Lucia Maria said...

PM,

After rereading my post and comments, I cannot see where I make that argument. I don't think I've ever made that argument as belief is not enough. Satan and all the fallen angels believe in God and they're not even close to being on a sure moral footing.

KG said...

Hmm..I'm not convinced. Nothing you have written, LM demonstrates that there is an absolute standard by which something can be judged to be evil.

The opinion of the Catholic Church won't suffice, any more than the words of Jesus to one who isn't familiar with either. I'm no theologian and I belong to no church so I'm not qualified to argue the point in detail.
But it seems to me that the judgement of what constitutes an evil act resides outside religious dogma for people like me.

I'll answer to the creator if I'm wrong. :)

Psycho Milt said...

"...I came to the conclusion that man can logic his way to any position and call it good. Men who want to be independant of God will always lead to evil..."

Lucia Maria said...

PM,

That wasn't an argument for belief. There are numerous people who have believed in God and rejected Him because they want to be independant. I was one of them when I was in my early 20's.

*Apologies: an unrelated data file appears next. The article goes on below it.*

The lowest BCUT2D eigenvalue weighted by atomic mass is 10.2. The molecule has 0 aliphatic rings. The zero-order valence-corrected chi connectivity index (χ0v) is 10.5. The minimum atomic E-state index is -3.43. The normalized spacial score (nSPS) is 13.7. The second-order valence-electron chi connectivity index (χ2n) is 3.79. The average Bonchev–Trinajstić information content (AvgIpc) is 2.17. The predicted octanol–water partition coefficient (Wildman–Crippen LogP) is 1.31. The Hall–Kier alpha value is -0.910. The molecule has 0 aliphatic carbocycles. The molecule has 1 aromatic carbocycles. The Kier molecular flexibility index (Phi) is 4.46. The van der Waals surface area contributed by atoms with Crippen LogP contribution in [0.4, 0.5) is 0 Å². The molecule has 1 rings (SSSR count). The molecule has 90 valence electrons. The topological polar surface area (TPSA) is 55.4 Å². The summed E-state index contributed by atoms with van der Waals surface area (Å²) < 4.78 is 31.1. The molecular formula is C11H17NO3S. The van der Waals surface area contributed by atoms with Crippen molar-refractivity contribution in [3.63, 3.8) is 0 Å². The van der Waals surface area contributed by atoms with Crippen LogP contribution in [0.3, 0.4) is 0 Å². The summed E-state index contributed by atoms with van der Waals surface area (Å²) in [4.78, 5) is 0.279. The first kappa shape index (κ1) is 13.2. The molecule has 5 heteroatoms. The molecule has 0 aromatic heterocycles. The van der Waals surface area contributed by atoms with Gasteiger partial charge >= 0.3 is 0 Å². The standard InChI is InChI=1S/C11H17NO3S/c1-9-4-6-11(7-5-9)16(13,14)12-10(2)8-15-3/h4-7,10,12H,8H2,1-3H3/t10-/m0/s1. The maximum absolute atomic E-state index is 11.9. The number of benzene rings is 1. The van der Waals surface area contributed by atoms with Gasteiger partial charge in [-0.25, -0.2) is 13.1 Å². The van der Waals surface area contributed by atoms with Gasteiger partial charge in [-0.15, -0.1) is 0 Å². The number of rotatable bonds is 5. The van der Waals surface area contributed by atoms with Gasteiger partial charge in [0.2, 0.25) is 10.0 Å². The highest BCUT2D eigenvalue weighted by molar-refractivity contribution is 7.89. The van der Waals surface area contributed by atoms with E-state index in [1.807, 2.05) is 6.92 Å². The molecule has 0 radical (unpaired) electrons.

KG,

I'm not trying to convince you. :)

Lucia Maria said...

KG,

If you'd like to be convinced, read this link: A refutation of moral relativism

Religious dogma just explicitly defines what man could discern for himself, if were in a state where all the actions of his life didn't get in the way. As Peter Kreeft says in the link above, first quoting Chesterton:

"Morality is always dreadfully complicated to a man who has lost all his principles." Principles mean moral absolutes. Unchanging rocks beneath the changing waves of feelings and practices. Moral relativism is a philosophy that denies moral absolutes.

Moral absolutes are what define good and evil. If what defined evil was what a man wanted it to be, then any man could do an evil act and call it good. It does not give a universal standard of behaviour to which we should all be subject. It allows us to be our own god, which is the very fault that caused humanity to fall from grace in the first place.

KG said...

"Religious dogma just explicitly defines what man could discern for himself, if were in a state where all the actions of his life didn't get in the way."
Yep. Life's messy.And complicated.